Give a little bit. Give a lot. Women are recently doing more of both. More women are giving away more money in philanthropy than in years past. Amen.
This is very good news for organizations, charities, startups and initiatives benefiting women and those centered on critical issues for all women. As we reach the end of the year, more women leaders are tying up the year with record giving to the causes we love.
And this is a particularly critical time for women engaging in philanthropy as a shift in the White House leadership brings into focus so many issues directly affecting women leaders and women in the workplace: paid family leave, wage parity, access to health care and gender equity in leadership. Women need to give to women’s causes, efforts, organizations and leadership efforts now more than ever.
Take The Lead is a leadership initiative benefiting from the philanthropy of women to help other women and this past week, Take The Lead reached its goal and exceeded it raising more than $312,000 from online donors.
“’By some estimates, women now make up nearly half of the country’s millionaires, and about 10 percent of its billionaire,’ says Debra Mesch, director of the Women’s Philanthropy Institute at Indiana University. But Mesch says it’s not just the uber-wealthy who are becoming more involved in philanthropy,” writes Abha Bhattarai writes in the Washington Post.
“We have this idea that philanthropy is old white men, but that is changing. Women are earning more money, they have more education. Their role in philanthropy has been growing exponentially,” Mesch told Bhattarai.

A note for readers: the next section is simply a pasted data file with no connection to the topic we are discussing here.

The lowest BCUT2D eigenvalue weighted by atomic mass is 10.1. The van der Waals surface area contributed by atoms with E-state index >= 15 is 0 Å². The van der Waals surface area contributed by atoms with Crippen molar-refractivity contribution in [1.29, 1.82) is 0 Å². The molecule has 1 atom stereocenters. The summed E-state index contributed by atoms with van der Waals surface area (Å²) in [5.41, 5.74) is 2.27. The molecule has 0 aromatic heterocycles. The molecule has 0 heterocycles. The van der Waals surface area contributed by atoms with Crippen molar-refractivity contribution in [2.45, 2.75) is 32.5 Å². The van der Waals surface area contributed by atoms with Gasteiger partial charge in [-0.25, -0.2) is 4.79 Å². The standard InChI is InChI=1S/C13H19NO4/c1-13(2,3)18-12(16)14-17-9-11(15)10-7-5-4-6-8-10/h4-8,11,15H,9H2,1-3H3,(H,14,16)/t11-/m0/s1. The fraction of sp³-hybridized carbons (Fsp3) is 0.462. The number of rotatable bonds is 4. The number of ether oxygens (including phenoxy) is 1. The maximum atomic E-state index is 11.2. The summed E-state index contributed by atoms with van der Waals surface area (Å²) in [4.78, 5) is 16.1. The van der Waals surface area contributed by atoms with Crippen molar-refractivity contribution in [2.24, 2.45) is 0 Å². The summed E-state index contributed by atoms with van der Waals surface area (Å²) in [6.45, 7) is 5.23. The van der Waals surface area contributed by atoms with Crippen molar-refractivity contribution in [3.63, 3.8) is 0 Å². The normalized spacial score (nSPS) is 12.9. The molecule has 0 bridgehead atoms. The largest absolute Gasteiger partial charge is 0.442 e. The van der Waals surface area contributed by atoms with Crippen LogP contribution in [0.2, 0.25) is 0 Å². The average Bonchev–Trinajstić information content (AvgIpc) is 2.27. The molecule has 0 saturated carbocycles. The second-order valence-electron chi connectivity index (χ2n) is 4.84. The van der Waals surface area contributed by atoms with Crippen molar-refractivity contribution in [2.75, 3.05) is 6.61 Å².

“There has been a groundswell of women of all income levels coming together to give what they can. They’re sitting at their dining room tables forming community-based networks with each other,” Mesch said.
Women’s Philanthropy Institute at Indiana University’s Lilly Family School of Philanthropy in its recent report, Women Give 2016, show that over the past 40 years, both single and married women play more active and decisive roles in charitable decision making, according to Nonprofit Quarterly.
Women Give 2016 reports that, “Women today are the primary breadwinners in four out of 10 households with children; in 1970 this was around 15 percent of such households. In the early 1970s, pre-Boomer single women were giving to charitable organizations an estimated $216 annually on average, in today’s terms. Today’s GenX/Millennial single women are giving $244 on average.”
The report continues, “Approximately 17 percent of GenX/Millennial young single women gave large charitable contributions, compared to 22 percent of their pre-Boomer counterparts.” And those percentages are larger than Millennial men. “For young single men, around 14 percent of GenXers/Millennials gave large charitable contributions, compared to 25 percent of pre-Boomers.”
The report shows that “women had some influence on giving decisions in an estimated 84 percent among GenX/Millennial young married couples in the 2000s. That is an increase from 73 percent of pre-Boomer young married couples in the 1970s.”
Women leaders and entrepreneurs are giving on their own, but many are forming official giving circles, partnering with other women to choose causes and organizations to support.Women need to give to women’s causes, efforts, organizations & leadership efforts. Click To Tweet